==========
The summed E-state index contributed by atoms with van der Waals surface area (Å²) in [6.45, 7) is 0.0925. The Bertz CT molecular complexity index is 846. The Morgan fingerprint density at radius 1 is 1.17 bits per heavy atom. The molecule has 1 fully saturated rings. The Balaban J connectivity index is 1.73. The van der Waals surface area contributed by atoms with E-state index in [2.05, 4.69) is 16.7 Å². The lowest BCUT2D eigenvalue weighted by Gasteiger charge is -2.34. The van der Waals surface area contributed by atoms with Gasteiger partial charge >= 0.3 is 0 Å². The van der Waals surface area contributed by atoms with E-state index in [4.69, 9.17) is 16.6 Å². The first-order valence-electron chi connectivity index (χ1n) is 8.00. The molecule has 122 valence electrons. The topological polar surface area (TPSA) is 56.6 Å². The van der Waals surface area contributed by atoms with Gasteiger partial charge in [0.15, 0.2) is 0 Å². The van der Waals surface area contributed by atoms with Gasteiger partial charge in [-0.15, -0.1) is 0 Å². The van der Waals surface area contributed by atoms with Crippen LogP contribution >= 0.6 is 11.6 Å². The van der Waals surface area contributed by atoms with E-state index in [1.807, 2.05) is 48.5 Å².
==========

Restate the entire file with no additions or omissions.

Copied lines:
The summed E-state index contributed by atoms with van der Waals surface area (Å²) in [6.45, 7) is 0.0925. The Bertz CT molecular complexity index is 846. The Morgan fingerprint density at radius 1 is 1.17 bits per heavy atom. The molecule has 1 fully saturated rings. The Balaban J connectivity index is 1.73. The van der Waals surface area contributed by atoms with E-state index in [2.05, 4.69) is 16.7 Å². The lowest BCUT2D eigenvalue weighted by Gasteiger charge is -2.34. The van der Waals surface area contributed by atoms with Gasteiger partial charge >= 0.3 is 0 Å². The van der Waals surface area contributed by atoms with E-state index in [4.69, 9.17) is 16.6 Å². The first-order valence-electron chi connectivity index (χ1n) is 8.00. The molecule has 122 valence electrons. The topological polar surface area (TPSA) is 56.6 Å². The van der Waals surface area contributed by atoms with Gasteiger partial charge in [0.15, 0.2) is 0 Å². The van der Waals surface area contributed by atoms with Gasteiger partial charge in [-0.15, -0.1) is 0 Å². The van der Waals surface area contributed by atoms with Crippen LogP contribution >= 0.6 is 11.6 Å². The van der Waals surface area contributed by atoms with E-state index in [1.807, 2.05) is 48.5 Å².